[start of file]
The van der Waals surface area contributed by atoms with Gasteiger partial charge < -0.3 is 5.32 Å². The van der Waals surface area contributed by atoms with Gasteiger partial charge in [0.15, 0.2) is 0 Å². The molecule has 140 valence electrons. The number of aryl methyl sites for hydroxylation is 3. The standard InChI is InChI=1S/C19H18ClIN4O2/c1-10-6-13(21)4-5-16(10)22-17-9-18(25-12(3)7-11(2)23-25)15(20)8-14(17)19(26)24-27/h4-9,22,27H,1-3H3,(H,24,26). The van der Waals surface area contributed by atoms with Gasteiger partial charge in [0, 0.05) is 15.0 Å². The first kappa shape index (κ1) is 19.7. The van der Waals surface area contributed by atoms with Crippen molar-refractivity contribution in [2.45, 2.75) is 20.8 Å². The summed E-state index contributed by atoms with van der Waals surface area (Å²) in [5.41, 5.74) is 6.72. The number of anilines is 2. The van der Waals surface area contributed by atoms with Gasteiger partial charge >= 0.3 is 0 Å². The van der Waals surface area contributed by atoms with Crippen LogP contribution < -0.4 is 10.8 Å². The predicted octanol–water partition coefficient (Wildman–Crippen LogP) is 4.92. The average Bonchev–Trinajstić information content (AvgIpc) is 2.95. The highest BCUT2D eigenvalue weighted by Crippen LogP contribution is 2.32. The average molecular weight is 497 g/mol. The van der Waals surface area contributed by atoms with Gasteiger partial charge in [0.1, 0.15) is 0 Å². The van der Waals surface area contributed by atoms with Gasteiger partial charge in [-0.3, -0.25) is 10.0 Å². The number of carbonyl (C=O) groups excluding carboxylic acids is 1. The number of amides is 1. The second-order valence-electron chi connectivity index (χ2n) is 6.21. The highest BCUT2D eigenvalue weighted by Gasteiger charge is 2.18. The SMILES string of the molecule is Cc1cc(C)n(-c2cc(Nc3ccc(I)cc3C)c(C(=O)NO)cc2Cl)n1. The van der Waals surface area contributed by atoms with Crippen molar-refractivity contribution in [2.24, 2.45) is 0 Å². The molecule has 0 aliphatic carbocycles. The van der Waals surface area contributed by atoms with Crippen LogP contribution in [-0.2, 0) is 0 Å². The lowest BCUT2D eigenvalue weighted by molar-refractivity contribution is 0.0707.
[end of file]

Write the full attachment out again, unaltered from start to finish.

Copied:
The van der Waals surface area contributed by atoms with Gasteiger partial charge < -0.3 is 5.32 Å². The van der Waals surface area contributed by atoms with Gasteiger partial charge in [0.15, 0.2) is 0 Å². The molecule has 140 valence electrons. The number of aryl methyl sites for hydroxylation is 3. The standard InChI is InChI=1S/C19H18ClIN4O2/c1-10-6-13(21)4-5-16(10)22-17-9-18(25-12(3)7-11(2)23-25)15(20)8-14(17)19(26)24-27/h4-9,22,27H,1-3H3,(H,24,26). The van der Waals surface area contributed by atoms with Gasteiger partial charge in [0, 0.05) is 15.0 Å². The first kappa shape index (κ1) is 19.7. The van der Waals surface area contributed by atoms with Crippen molar-refractivity contribution in [2.45, 2.75) is 20.8 Å². The summed E-state index contributed by atoms with van der Waals surface area (Å²) in [5.41, 5.74) is 6.72. The number of anilines is 2. The van der Waals surface area contributed by atoms with Gasteiger partial charge >= 0.3 is 0 Å². The van der Waals surface area contributed by atoms with Crippen LogP contribution < -0.4 is 10.8 Å². The predicted octanol–water partition coefficient (Wildman–Crippen LogP) is 4.92. The average Bonchev–Trinajstić information content (AvgIpc) is 2.95. The highest BCUT2D eigenvalue weighted by Crippen LogP contribution is 2.32. The average molecular weight is 497 g/mol. The van der Waals surface area contributed by atoms with Gasteiger partial charge in [0.1, 0.15) is 0 Å². The van der Waals surface area contributed by atoms with Gasteiger partial charge in [-0.3, -0.25) is 10.0 Å². The number of carbonyl (C=O) groups excluding carboxylic acids is 1. The number of amides is 1. The second-order valence-electron chi connectivity index (χ2n) is 6.21. The highest BCUT2D eigenvalue weighted by Gasteiger charge is 2.18. The SMILES string of the molecule is Cc1cc(C)n(-c2cc(Nc3ccc(I)cc3C)c(C(=O)NO)cc2Cl)n1. The van der Waals surface area contributed by atoms with Crippen molar-refractivity contribution in [2.24, 2.45) is 0 Å². The molecule has 0 aliphatic carbocycles. The van der Waals surface area contributed by atoms with Crippen LogP contribution in [-0.2, 0) is 0 Å². The lowest BCUT2D eigenvalue weighted by molar-refractivity contribution is 0.0707.